Gandy overcomes adversity, enjoys first season with GCL Twins

Published 8:17 am Wednesday, September 25, 2019

Former Charles Henderson Trojan Bryson Gandy was drafted by the Minnesota Twins in June’s Major League Baseball Draft. Now, nearly four months later he can reflect on a successful first year in professional baseball.

Gandy was drafted in the 32nd round of the draft by the Twins and was immediately sent to Fort Meyers to play for the Gulf Coast League Twins of Rookie Ball.

Despite a key injury and a slow start, Gandy finished with a .240 batting average. He finished with five extra base hits and eight RBI in 27 games as an outfielder for the GCL Twins.

Sign up for our daily email newsletter

Get the latest news sent to your inbox

“It was pretty tough at first,” Gandy said. “When I first got here, I felt like I was horrible. Then in the middle and towards the end of the season, I found my rhythm and I got my timing back. I felt like I was back to being the Bryson that I am.”

Gandy joined the Twins organization after spending two seasons at Wallace Community College.

Gandy went from juggling baseball and schoolwork to spending hours on the baseball field playing the sport that he loves.

“It’s fun just doing baseball because it’s something you love,” Gandy said. “It got to a point where I was like ‘Man, it’s so hot out here,’ but then I realized that this is my job. I fought through adversity. I came out every day and had practice before every game. It was tough, but coaches told me I had to learn my body and learn my limits.”

After spending the spring competing in the junior college ranks, Gandy was thrown into professional baseball, which involved a steep learning curve.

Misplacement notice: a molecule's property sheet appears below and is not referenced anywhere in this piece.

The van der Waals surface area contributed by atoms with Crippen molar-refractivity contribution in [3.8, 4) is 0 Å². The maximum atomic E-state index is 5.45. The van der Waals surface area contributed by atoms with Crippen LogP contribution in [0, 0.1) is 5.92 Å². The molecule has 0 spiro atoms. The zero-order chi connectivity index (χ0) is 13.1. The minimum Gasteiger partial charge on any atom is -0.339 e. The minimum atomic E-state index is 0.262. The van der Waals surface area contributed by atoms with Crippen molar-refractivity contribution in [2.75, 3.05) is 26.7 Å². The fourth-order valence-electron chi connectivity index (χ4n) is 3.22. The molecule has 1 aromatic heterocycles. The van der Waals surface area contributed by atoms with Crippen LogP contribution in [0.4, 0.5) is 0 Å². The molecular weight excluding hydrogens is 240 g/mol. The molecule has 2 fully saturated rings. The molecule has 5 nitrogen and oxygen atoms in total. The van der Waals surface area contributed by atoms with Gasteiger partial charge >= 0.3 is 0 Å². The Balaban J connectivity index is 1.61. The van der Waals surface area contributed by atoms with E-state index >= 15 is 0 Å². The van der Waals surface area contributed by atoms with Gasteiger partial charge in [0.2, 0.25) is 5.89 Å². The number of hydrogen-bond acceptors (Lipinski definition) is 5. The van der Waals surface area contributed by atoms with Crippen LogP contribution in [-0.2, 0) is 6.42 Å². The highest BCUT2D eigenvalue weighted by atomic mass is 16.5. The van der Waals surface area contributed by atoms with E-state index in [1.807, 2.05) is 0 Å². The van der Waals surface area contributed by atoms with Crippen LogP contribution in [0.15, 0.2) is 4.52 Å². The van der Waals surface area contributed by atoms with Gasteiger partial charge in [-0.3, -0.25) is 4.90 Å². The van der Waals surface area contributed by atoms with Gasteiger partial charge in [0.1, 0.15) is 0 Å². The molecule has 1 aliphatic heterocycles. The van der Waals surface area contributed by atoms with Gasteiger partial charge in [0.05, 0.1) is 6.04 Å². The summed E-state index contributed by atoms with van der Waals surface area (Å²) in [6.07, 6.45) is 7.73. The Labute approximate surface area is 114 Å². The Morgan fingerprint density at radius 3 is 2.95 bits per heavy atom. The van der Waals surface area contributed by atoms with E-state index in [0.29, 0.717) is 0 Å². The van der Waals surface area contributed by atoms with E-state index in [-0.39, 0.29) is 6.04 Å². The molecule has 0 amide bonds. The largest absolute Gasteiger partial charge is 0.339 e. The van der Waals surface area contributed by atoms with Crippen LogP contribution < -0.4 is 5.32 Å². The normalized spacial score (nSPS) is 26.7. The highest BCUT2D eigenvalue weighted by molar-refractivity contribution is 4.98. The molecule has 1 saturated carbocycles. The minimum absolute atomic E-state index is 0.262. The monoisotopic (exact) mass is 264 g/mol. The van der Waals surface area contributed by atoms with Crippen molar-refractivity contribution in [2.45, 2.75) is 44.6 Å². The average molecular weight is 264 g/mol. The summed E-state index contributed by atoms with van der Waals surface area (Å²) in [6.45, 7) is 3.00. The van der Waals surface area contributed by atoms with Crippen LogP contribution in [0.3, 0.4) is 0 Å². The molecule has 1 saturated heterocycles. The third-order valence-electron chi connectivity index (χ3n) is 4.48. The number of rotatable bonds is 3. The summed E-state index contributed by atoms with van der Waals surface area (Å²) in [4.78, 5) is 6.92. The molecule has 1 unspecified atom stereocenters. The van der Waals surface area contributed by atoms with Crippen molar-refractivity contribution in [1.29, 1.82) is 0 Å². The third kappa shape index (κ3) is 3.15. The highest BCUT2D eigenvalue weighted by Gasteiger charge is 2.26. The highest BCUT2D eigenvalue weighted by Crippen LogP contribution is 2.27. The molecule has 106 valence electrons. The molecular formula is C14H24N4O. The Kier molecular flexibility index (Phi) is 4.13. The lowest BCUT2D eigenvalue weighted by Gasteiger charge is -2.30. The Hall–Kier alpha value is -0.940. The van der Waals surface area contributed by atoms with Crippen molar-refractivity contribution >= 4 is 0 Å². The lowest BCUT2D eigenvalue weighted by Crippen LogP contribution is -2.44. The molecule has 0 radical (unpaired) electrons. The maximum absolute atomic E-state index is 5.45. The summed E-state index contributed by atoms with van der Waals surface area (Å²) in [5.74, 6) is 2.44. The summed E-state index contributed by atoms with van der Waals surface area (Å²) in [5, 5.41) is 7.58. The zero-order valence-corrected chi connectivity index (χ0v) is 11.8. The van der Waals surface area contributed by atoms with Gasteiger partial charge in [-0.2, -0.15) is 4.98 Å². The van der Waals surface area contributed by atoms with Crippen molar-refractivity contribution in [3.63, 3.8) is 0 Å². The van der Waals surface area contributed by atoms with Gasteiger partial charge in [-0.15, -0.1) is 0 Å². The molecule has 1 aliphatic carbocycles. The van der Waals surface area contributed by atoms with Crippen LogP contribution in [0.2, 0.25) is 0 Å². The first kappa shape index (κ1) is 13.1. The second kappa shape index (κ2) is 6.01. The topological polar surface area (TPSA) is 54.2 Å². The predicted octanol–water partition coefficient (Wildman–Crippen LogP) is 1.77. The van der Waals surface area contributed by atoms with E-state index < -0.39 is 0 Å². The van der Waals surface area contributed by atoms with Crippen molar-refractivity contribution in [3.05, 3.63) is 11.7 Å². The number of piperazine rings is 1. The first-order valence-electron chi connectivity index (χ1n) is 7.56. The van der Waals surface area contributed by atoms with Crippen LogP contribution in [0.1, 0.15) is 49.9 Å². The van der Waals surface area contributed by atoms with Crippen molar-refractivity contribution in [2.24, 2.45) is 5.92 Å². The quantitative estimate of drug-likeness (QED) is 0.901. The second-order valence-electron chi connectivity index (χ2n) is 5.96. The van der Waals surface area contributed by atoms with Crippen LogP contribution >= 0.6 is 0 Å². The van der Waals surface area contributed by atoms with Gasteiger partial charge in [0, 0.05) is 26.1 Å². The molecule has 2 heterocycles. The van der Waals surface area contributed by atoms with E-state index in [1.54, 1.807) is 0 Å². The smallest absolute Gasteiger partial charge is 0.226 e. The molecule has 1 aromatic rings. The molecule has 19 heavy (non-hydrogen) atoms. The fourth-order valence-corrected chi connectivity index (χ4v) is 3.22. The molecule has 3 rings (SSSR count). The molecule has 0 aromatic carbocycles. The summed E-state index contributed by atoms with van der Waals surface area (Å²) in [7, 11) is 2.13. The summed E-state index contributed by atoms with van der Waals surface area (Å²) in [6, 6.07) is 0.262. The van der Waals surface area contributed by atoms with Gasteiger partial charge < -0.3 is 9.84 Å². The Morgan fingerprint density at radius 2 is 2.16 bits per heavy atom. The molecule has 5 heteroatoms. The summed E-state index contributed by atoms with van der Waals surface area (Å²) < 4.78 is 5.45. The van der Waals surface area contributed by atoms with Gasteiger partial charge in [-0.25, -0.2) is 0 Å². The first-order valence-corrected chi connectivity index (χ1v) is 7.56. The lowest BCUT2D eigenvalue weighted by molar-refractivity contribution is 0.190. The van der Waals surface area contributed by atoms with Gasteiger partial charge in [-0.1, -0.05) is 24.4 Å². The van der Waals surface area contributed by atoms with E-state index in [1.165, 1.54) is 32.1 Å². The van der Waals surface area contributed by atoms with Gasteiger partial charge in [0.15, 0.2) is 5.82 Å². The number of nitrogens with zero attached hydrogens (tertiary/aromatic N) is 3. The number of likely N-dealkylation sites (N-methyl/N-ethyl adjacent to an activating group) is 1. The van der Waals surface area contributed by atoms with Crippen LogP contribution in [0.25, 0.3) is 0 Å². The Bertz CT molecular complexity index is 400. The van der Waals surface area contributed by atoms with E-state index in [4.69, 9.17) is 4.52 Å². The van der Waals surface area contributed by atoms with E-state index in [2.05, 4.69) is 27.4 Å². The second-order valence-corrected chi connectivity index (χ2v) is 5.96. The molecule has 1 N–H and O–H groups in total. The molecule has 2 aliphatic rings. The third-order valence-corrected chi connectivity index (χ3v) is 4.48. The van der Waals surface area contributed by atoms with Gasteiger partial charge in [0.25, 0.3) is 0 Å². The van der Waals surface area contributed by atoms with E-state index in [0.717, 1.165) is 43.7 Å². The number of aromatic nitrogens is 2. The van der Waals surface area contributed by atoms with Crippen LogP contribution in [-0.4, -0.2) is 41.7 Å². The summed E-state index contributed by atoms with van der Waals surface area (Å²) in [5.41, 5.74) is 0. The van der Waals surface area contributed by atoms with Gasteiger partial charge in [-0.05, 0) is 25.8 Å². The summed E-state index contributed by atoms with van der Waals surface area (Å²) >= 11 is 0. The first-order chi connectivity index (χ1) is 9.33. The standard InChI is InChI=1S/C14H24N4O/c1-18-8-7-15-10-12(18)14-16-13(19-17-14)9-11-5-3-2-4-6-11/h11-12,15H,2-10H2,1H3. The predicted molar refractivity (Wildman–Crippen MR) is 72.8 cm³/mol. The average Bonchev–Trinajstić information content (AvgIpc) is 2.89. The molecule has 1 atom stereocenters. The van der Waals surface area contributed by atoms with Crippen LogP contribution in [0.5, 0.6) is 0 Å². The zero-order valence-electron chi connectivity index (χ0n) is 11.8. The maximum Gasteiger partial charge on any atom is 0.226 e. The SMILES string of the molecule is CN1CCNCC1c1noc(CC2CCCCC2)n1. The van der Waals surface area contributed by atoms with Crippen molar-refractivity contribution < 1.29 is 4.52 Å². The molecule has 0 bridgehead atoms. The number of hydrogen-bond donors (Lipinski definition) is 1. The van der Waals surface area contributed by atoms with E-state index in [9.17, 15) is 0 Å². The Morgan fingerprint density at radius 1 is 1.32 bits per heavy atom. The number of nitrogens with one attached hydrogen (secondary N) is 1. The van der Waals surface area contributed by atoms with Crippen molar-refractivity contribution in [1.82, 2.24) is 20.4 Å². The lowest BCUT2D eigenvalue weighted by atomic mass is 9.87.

“It was the biggest test that I have ever had to deal with in baseball,” Gandy said. “There was a difference in velocity. Then, if you couldn’t hit the curve ball, pitchers are going to keep coming at you with breaking balls.”

Handling the breaking ball was Gandy’s biggest challenge in year one. Throughout the year, Gandy spent time working with coaches in hopes of getting a better look at the pitch.

“At practice, all I was working on with coaches was putting the bat to the ball and getting the best swing,” Gandy said. “I was just seeing the rotation of the ball more. I was doing extra work to get more comfortable. Eventually I found it and it all went together from there.”

Unfortunately, Gandy’s season ultimately came to an end when he tore a muscle in his throwing hand.

“I’m not going to say I’m 100 percent, but I’m getting close to it,” Gandy said. “My last day of rehab is Saturday. Every day I had to go in the training room for an hour of rehab work. It was tough. It kind of killed my confidence at first. I didn’t know if they were going to try and cut me because of my injury. I fought back and did what I had to do to get healthy.”

In the offseason, Gandy hopes to improve his strength and stamina for what is sure to be another lengthy season next year.

“I want to bulk up more,” Gandy said. “I’m a big guy, but I need to be bigger.”

Gandy will spend the offseason back at Wallace Community College where he will continue to finetune his craft.

“I’m just going to work on seeing the breaking ball more. That’s what I need to work on the most. I am going to harp on getting bigger, faster and seeing the breaking pitch more.”

Gandy will report to spring Training next February in Fort Meyers. He will then learn if he will report back to the GCL Twins or move up to a higher affiliate within the Twins organization.